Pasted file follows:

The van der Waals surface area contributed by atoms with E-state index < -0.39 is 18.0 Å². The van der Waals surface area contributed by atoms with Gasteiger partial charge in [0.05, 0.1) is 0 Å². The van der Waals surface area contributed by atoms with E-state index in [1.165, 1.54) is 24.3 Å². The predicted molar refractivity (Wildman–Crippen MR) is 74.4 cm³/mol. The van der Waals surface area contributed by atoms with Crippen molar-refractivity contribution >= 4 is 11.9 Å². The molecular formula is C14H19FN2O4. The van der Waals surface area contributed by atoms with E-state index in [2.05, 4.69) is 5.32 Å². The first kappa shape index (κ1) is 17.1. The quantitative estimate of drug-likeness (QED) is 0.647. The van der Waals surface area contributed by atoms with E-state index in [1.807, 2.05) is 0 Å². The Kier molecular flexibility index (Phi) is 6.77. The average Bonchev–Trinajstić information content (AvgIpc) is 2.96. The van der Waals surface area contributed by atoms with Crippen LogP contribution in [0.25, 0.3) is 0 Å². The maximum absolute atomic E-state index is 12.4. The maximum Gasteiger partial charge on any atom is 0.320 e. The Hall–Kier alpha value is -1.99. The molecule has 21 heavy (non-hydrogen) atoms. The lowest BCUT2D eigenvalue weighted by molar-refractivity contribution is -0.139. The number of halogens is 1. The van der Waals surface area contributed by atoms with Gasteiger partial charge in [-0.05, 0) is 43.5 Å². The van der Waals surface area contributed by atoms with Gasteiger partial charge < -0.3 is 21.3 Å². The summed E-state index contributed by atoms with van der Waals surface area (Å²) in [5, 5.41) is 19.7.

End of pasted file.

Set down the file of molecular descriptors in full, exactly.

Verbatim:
The van der Waals surface area contributed by atoms with E-state index < -0.39 is 18.0 Å². The van der Waals surface area contributed by atoms with Gasteiger partial charge in [0.05, 0.1) is 0 Å². The van der Waals surface area contributed by atoms with E-state index in [1.165, 1.54) is 24.3 Å². The predicted molar refractivity (Wildman–Crippen MR) is 74.4 cm³/mol. The van der Waals surface area contributed by atoms with Crippen molar-refractivity contribution >= 4 is 11.9 Å². The molecular formula is C14H19FN2O4. The van der Waals surface area contributed by atoms with E-state index in [2.05, 4.69) is 5.32 Å². The first kappa shape index (κ1) is 17.1. The quantitative estimate of drug-likeness (QED) is 0.647. The van der Waals surface area contributed by atoms with E-state index in [1.807, 2.05) is 0 Å². The Kier molecular flexibility index (Phi) is 6.77. The average Bonchev–Trinajstić information content (AvgIpc) is 2.96. The van der Waals surface area contributed by atoms with Crippen LogP contribution in [0.25, 0.3) is 0 Å². The maximum absolute atomic E-state index is 12.4. The maximum Gasteiger partial charge on any atom is 0.320 e. The Hall–Kier alpha value is -1.99. The molecule has 21 heavy (non-hydrogen) atoms. The lowest BCUT2D eigenvalue weighted by molar-refractivity contribution is -0.139. The number of halogens is 1. The van der Waals surface area contributed by atoms with Gasteiger partial charge in [-0.05, 0) is 43.5 Å². The van der Waals surface area contributed by atoms with Gasteiger partial charge < -0.3 is 21.3 Å². The summed E-state index contributed by atoms with van der Waals surface area (Å²) in [5, 5.41) is 19.7.